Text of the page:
Welcome back to the WhisperKOOL blog. We’ve been blogging for three weeks already, and it’s time once again for a wine and food pairing. Every three weeks, we share recipes and wine pairings with our readers. We’ve done our first wine news bulletin and our first vineyard and winery showcase, but now it’s time once again to pair a delicious dish with a top-rated wine. We have a savory, meaty dish on the menu for you today: Sheridan Vineyard Mystique (a blend of merlot and cabernet sauvignon) and Tennessee meatloaf.
Let’s start with the food:
In case you haven’t heard, Tennessee meatloaf is a smorgasbord of different kinds of meat: ground beef and ground pork as well as ground veal. It has more ingredients than your typical meatloaf recipe, but the method of preparation is virtually the same.
Ingredients (brown sugar glaze)
- 1/2 cup ketchup
- 1/4 cup brown sugar
- 2 tablespoons cider vinegar
- cooking spray
- 1 onion, chopped
- 1/2 green bell pepper, chopped
- 2 cloves garlic, minced
- 2 large eggs, beaten
- 1 teaspoon dried thyme
- 1 teaspoon seasoned salt
- 1/2 teaspoon ground black pepper
- 2 teaspoons prepared mustard
- 2 teaspoons Worcestershire sauce
- 1/2 teaspoon hot pepper sauce (like Tabasco)
- 1/2 cup milk
- 2/3 cup quick-cooking oats
- 1 pound ground beef
- 1/2 pound ground pork
- 1/2 pound ground veal
- Combine cider vinegar, brown sugar, and ketchup in a bowl and mix well.
- Preheat oven to 350 degrees Fahrenheit. Spray two 9-inch by 5-inch loaf pans with cooking spray. (You can also line them with aluminum foil.)
- Put green bell pepper and onion in a microwaveable container. Cover and microwave until vegetables are soft, about 1-2 minutes. Set aside.
- Combine oats, milk, hot sauce, Worcestershire sauce, mustard, black pepper, seasoned salt, thyme, eggs, and garlic in a bowl and mix well. Add cooked bell pepper and green onions and stir. Add the ground veal, the ground pork, and the ground beef. With your hands, knead the mixture until it’s completely mixed.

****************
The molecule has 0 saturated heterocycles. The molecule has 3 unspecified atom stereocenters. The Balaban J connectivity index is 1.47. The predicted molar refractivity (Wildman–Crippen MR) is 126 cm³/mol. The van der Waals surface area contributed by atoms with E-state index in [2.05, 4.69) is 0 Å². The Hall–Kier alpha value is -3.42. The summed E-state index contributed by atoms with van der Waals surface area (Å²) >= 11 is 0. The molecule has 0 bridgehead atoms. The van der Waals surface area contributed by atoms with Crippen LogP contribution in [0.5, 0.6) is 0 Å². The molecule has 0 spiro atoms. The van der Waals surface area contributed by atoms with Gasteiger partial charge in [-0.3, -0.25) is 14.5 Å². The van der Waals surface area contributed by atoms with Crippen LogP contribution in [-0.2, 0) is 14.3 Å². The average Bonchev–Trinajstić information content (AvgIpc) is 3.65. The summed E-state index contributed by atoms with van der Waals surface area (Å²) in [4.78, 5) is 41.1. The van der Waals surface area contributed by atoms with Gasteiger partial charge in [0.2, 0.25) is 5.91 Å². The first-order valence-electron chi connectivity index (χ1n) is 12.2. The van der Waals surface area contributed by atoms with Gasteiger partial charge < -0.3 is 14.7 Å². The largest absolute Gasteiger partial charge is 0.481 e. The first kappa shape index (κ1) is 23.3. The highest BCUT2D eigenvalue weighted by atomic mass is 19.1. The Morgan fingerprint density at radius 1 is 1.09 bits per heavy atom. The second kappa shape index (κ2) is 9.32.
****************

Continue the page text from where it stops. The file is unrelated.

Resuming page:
- Divide meatloaf mixture into two equal parts and place each part in the prepared loaf pans. Spread half the glaze over the top of the loaves; set remaining glaze aside.
- Bake the loaves in the preheated oven for 50 minutes. Remove the pans from the oven and carefully drain the fat. Brush the remaining glaze onto the loaves. Put the pans back into the oven and bake for 10 more minutes. Remove pans from oven. Allow to stand 15 minutes before slicing and serving.
View full recipe here: https://www.allrecipes.com/recipe/232247/tennessee-meatloaf/
It’s often people’s knee-jerk reaction to serve cabernet sauvignon with any kind of beef. Others think merlot wine is the best choice for meatloaf. We think Sheridan Vineyard’s Mystique is the best of both worlds.
Sheridan Vineyard is a 76-acre vineyard in the Yakima Valley of Washington State. Self-taught vintner Scott Greer gave up a 17-year career in finance to become the vineyard’s proprietor, planting syrah and cabernet franc as well as cabernet sauvignon. Since Sheridan’s first harvest in 2000, the vineyard has focused on creating sustainable, low-yield harvests and rich, flavorful wines, many of which are perfect for cellaring.
According to Sheridan’s website, Mystique is a blend of cabernet franc, cabernet sauvignon, and merlot. The 2015 vintage scored 94 points from Wine Advocate. The wine has a deep purplish-ruby color, with notes of tobaccoo, wood smoke, white chocolate, and blackcurrant. The texture is described as “silky,” as well as “plush and opulent on the palate.” It is our opinion that Mystique’s deep fruitiness, hint of chocolate, and smokiness is the perfect marriage of cabernet sauvignon and merlot.
WHY THIS WINE PAIRS WITH THIS RECIPE:
Whenever you have any sort of spicy, beef-based dish, you want a dark and fruity red wine to accompany it. Sheridan Vineyard Mystique’s blackcurrant notes punctuate the savoriness and fattiness of the beef/pork/veal combination in Tennessee meatloaf. By the same token, the wine’s more savory flavors (tobacco and woodsmoke) balance out the Tennessee meatloaf’s sweet brown sugar glaze. The wine’s silky richness allows it to compete on even footing with the meat’s fat and oils, laying down a velvety red carpet for the meatloaf to entertain the palate. Make no mistake: this is one flavorful pairing and it’s not for the faint of heart. Try it and tell us in the comments what you thought of it.
If you liked this week’s wine and food pairing, be sure to check out our previous wine pairing, Louis Jadot chardonnay and chicken piccata. And also, don’t forget to take a look at our website for wine cooling accessories and state-of-the-art cooling units. See you next time!